The History Of Cupping
Chinese medical theory says that pain results from the congestion, stagnation, and blockage of Qi/or vital energy, vital fluids, and/or blood. Cupping has been used effectively for centuries to heal and relax the body.
One of the earliest documentations of cupping can be found in the work titled A Handbook of Prescriptions for Emergencies, back to 300 AD. An even earlier Chinese documentation, three thousand years old, recommended cupping for the treatment of pulmonary tuberculosis. In both Eastern and Western cultures, cupping evolved from shamanistic practices that held the belief that illnesses and infirmities can be sucked out of the body. This article details some of the many benefits of Chinese cupping for your body.
Cupping was established as an official therapeutic practice in the 1950s across hospitals in China after research conducted by Chinese and former Soviet Union acupuncturists confirmed cupping’s effectiveness. In recent years cupping has been growing in popularity, with celebrities like Gwyneth Paltrow, Jennifer Aniston, David Arquette, Madonna and athlete Michael Phelps drawing attention to the benefits of cupping therapy.
What is Cupping?
Cupping is the term applied to a technique that uses small plastic, glass or bamboo cups as suction devices that are placed on the skin. The suction is used to disperse and break up stagnation and congestion by drawing congested blood (and energy/qi) to the surface. In dry cupping, the therapist will simply place the suction cups on the skin.
There are several ways that a practitioner can create the suction in the cups. One method involves fire to create the suction. In our clinic we use a manual pump device which prevents concerns around over-heating and safety issues. The pumping device also allows control of the tension created and pressure.
Once the suction has occurred, the cups may be stationary, or can be gently moved across the skin (often referred to as “gliding cupping). For most patients, this is a very relaxing and releasing sensation. Once suctioned, the cups are generally left in place for about ten minutes while the patient relaxes.
After the cupping one might expect dark circles on the skin. This is normal and reflects the blocked blood that has been cleared and pulled to the surface. The skin should return to looking normal within 10 days.
Why Would I Choose Cupping?
Generally, cupping is combined with acupuncture, but it can also be used alone. Cupping at Sage Wellness is often used for pain and circulatory issues. It can be used to loosen muscles, benefit blood flow, and sedate the nervous system. Quite often it is directed to relieve back and neck pains, stiff muscles, anxiety, fatigue, migraines, rheumatism, and even cellulite. Especially useful for athletes is cupping’s potential to relieve muscle spasms and lower blood pressure.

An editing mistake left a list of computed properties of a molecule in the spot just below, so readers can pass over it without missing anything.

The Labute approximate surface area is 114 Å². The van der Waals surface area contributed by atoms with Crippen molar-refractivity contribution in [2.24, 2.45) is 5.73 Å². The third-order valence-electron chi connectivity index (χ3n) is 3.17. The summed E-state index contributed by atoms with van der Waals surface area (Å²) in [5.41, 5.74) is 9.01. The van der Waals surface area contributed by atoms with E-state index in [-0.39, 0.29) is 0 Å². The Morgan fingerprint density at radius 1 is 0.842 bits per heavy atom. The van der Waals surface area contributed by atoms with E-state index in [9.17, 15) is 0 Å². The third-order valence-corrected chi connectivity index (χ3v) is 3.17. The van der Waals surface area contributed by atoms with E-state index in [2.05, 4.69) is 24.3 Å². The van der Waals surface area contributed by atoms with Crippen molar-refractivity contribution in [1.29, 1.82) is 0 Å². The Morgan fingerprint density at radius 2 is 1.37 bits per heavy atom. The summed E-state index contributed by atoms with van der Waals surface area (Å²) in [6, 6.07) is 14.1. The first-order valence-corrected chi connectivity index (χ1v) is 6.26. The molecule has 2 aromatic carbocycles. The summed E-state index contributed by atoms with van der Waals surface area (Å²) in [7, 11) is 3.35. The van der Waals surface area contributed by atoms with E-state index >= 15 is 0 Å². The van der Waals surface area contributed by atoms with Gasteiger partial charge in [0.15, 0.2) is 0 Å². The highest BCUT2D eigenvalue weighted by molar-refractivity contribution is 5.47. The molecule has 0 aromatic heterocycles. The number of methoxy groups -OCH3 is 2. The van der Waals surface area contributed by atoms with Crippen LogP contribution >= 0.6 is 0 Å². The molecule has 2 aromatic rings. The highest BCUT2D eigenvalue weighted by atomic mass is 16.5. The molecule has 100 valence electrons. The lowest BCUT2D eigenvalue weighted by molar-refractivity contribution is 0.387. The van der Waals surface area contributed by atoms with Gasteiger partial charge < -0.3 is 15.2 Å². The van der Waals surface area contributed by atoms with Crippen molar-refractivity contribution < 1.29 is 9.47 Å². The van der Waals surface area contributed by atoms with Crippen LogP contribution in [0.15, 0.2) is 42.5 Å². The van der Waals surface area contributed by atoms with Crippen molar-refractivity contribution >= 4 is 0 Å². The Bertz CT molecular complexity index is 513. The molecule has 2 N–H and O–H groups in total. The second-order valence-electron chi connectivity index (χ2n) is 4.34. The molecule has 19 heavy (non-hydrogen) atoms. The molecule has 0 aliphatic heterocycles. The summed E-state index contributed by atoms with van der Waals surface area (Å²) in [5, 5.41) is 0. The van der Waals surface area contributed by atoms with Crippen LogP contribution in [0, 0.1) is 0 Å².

More benefits of Chinese cuppings historically has been for lung conditions. It is used to clear mucus and congestion, or help a person’s asthma. In fact, respiratory conditions are one of the most common maladies that cupping has been used.
Cupping’s detoxifying effect on skin and circulatory system is also significant, with a visible improvement in skin color after three to five treatments. This also has a beneficial affect on the immune system. Cupping removes toxins and improves blood flow through the veins and arteries.
Cupping also affects the digestive system. A few benefits include an improved metabolism, relief from constipation, a healthy appetite, and stronger digestion. A 2015 report published in the Journal of Traditional and Complementary Medicine noted cupping as an effective method of treating acne, pain, facial paralysis, cervical spondylosis, and herpes zoster.
Most people are very surprised how transformed and relaxed they feel after a short cupping session. Tension is released, breathe is deeper and circulation is flowing. It is often compared to the feeling after a dreamy deep tissue massage. If performed prior to the acupuncture session it also has the ability to clear blocked pathways so the acupuncture treatment is able to work more effectively as well.
- Dharmananda, Subhuti
- History of Chinese Cupping
- Joswick, Diane, Cupping: How Gwyneth Paltrow Got Her Spots, Acufinder.com.
- https://www.pacificcollege.edu The Many Benefits of Cupping Therapy